Me and Brad Pitt in Rome. :) And yes, I'm holding a sippy cup on my trip to Italy. It's 'cause I'm a thriving mom.
You need to read this excellent post by Jennifer Fulwiler, who is hands-down one of my favorite bloggers.
She's given voice to some things in this piece that I've long thought, but have not been able to articulate or put my finger on. That is what good writers do, of course.
See I've noticed that ever since adopting my twin sons (propelling us from one to three children nearly six years ago), people have come to have some odd expectations of me and my life. Now of course we have seven kids, and ohmygoodnessgracious, the COMMENTS.
"Oh WOW, you don't LOOK like you have seven kids."
Do you hear the crickets? What is a mom to seven kids SUPPOSED to look like?! Thank you, person-I'm-meeting-for-the-first-time, for sizing up my appearance and making me uncomfortable.
When I share about something like how I'm not all crafty or creative or _________, I get a lot of ,"Well you don't have TIME with your seven kids!"
Or, you know, I just totally stink at crafts. But thanks for coming up with an alternative explanation for why I can't cut straight with scissors or why I don't know how to work my sewing machine.
These things have always bothered me--and for more than a few reasons.
Ultimately, I don't like feeling discounted as a human being.
Yes, I have seven children.
Yes, four of them are adopted.
Yes, three of them are biological.
Yes, I also have two children who live with Jesus, which means I've been pregnant five times.
Yes, we are practicing Catholics so most likely there will be more pregnancies and babies at some point.
But I'm still me. I like reading good books and watching old Seinfeld reruns, and I straighten my hair most days and I typically wear makeup when I leave the house. I probably don't look so different from you on the outside, unless you see me pull up in my big van with my passel of kids. Then you can cue the circus music.
Being a wife and a mom-to-seven is a funny thing. I'm not one of those people who thinks a good wife is obligated to spend a bunch of time on her appearance or look a certain way. I actually can't stand when Christians attempt to make a Biblical case for women "not letting themselves go". Yuck. But I've shared before about how I do feel a certain responsibility? compulsion? pressure? to look halfway decent when I'm out with my children.
And, friends, this is why. The low expectations. The disdain for a culture of life. The assumption that raising more than a child or two robs a woman of the opportunity and ability to thrive.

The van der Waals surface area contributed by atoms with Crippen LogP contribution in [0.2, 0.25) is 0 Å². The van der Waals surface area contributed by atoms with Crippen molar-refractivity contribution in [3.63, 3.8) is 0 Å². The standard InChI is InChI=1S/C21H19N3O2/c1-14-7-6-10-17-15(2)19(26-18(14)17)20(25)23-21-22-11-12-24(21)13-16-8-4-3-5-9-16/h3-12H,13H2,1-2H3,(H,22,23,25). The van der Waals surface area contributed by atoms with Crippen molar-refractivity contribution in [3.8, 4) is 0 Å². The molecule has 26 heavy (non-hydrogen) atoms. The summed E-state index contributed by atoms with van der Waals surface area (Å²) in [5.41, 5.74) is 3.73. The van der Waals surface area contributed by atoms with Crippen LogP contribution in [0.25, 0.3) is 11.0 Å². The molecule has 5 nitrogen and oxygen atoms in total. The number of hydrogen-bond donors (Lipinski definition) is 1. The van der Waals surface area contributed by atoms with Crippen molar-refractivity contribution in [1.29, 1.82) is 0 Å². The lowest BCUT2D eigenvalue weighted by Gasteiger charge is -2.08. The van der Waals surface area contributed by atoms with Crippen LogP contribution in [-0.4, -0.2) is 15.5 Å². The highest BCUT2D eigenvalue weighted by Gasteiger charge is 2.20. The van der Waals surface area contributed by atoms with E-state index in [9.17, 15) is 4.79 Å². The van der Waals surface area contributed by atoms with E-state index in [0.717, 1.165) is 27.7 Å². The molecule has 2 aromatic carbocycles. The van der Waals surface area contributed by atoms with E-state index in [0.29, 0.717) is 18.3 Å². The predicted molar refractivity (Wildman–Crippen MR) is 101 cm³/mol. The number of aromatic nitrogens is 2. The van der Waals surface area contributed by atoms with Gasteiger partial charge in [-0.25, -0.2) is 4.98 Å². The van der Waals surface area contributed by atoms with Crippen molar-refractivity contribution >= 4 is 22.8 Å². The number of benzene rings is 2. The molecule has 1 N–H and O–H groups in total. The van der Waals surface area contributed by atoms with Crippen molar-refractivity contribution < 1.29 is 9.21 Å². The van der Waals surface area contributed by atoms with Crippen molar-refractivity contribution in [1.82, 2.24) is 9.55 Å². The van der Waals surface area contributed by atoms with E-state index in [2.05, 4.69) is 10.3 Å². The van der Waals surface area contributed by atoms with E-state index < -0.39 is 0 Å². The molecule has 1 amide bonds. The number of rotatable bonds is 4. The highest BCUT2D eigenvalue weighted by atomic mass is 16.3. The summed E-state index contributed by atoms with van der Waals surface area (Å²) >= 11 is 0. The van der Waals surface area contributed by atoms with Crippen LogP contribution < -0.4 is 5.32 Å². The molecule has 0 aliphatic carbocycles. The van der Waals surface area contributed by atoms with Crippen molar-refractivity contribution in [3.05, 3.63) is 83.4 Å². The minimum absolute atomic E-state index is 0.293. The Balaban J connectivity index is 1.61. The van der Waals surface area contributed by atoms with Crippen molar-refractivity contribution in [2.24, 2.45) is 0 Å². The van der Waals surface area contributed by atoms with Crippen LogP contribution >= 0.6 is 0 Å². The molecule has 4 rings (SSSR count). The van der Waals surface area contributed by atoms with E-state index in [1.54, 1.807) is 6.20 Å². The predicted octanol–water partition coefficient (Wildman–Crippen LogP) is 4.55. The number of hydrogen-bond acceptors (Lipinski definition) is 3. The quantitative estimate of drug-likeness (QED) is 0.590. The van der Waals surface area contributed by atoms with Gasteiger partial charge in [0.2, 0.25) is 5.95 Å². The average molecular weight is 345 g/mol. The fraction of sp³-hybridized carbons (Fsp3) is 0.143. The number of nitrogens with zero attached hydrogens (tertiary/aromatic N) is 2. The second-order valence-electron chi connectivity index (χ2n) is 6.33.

THAT is what bothers me so much. And THAT is why you'll find me wrestling my kids through Costco with hair brushed and makeup on. And THAT is why you won't see me in yoga pants at McDonalds. If I go somewhere by myself, absolutely. Hair pulled back, no makeup, and some sort of comfortable, ill-fitting clothing. But not when the kids are with me.
And I know, it's ridiculous. And kind of pointless. And completely vain. But when I put effort into my appearance, I somehow feel like I'm sticking it to all the people who think being an open-to-life mom must be a drudgery and misery worthy of perpetual frazzled-ness and stained sweatshirts. Of course you better believe that there are moments spent in survival mode and days when I don't get out of my pjs. (Which is perfectly A-OK in my book--sorry conservative Evangelicals.) But I can still be a woman overall who laughs, has authentic friendships, enjoys being married, and loves life. Oh, and who poses with a wax replica of Brad Pitt on a trip to Rome with her husband and 18-month-old.
There were a few people in the comments section who disagreed with Jennifer's article, insisting they are simply surviving, and that this point of view places an undue burden on moms. I comPLETEly understand where they're at--like I said, I have those days/weeks/phases/years too--but I don't think the premise was that we OUGHT to be pursuing hobbies and fitness and such, but instead that we should be sending the message that motherhood is not mutually exclusive with quality of life. Not to mention, it is precisely in those times of survival mode where God is building virtue and humility and discipline and charity.
So that is actually a form of quality of life too. Perhaps even moreso. Hmmm.
I suppose if I could send one message to newly married or engaged women, it would be the oft-quoted words of Blessed Pope John Paul II: Be not afraid. Don't be afraid to live, to be fruitful, to look motherhood straight in the eye. Don't be afraid of what it's like with five kids when you only have one, and don't be afraid when your days at home changing diapers feel meaningless and miserable.
Because sometimes things are hard, sometimes things are really good, and all of it has the potential to bring forth beauty and holiness in your life. See it as such. Thrive where you are, when you can, in your own way.
And friends, please, don't assume that all moms hate their lives. There can be a deeply held sense of joy and purpose even in the darkest of suffering. A woman may look stretched thin on the outside, but you can be sure God is doing a mighty work on the inside. That's the beauty and mystery of vocation, and of faith in the unseen. And if that's not reason to thrive, then I don't know what is.